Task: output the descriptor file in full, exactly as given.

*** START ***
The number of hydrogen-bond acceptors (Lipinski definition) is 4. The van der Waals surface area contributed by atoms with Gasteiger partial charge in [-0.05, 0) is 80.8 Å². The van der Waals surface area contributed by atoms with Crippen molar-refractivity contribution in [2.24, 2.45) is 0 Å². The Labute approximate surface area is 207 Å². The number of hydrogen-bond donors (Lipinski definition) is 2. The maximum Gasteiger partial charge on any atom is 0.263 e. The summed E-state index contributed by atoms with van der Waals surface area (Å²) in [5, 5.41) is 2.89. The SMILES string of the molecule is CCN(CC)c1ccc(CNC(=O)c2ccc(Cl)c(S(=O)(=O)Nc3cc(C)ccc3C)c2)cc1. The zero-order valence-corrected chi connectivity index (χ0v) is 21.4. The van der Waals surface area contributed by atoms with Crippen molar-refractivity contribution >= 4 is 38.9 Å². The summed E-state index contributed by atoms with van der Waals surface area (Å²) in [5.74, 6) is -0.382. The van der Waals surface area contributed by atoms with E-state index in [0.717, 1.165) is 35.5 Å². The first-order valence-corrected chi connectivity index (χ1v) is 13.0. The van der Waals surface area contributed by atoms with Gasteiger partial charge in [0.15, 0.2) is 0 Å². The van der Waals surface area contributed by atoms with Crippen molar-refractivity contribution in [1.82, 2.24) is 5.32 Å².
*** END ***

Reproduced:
The number of hydrogen-bond acceptors (Lipinski definition) is 4. The van der Waals surface area contributed by atoms with Gasteiger partial charge in [-0.05, 0) is 80.8 Å². The van der Waals surface area contributed by atoms with Crippen molar-refractivity contribution in [2.24, 2.45) is 0 Å². The Labute approximate surface area is 207 Å². The number of hydrogen-bond donors (Lipinski definition) is 2. The maximum Gasteiger partial charge on any atom is 0.263 e. The summed E-state index contributed by atoms with van der Waals surface area (Å²) in [5, 5.41) is 2.89. The SMILES string of the molecule is CCN(CC)c1ccc(CNC(=O)c2ccc(Cl)c(S(=O)(=O)Nc3cc(C)ccc3C)c2)cc1. The zero-order valence-corrected chi connectivity index (χ0v) is 21.4. The van der Waals surface area contributed by atoms with Crippen molar-refractivity contribution >= 4 is 38.9 Å². The summed E-state index contributed by atoms with van der Waals surface area (Å²) in [5.74, 6) is -0.382. The van der Waals surface area contributed by atoms with E-state index in [0.717, 1.165) is 35.5 Å². The first-order valence-corrected chi connectivity index (χ1v) is 13.0. The van der Waals surface area contributed by atoms with Gasteiger partial charge in [0.15, 0.2) is 0 Å². The van der Waals surface area contributed by atoms with Crippen molar-refractivity contribution in [1.82, 2.24) is 5.32 Å².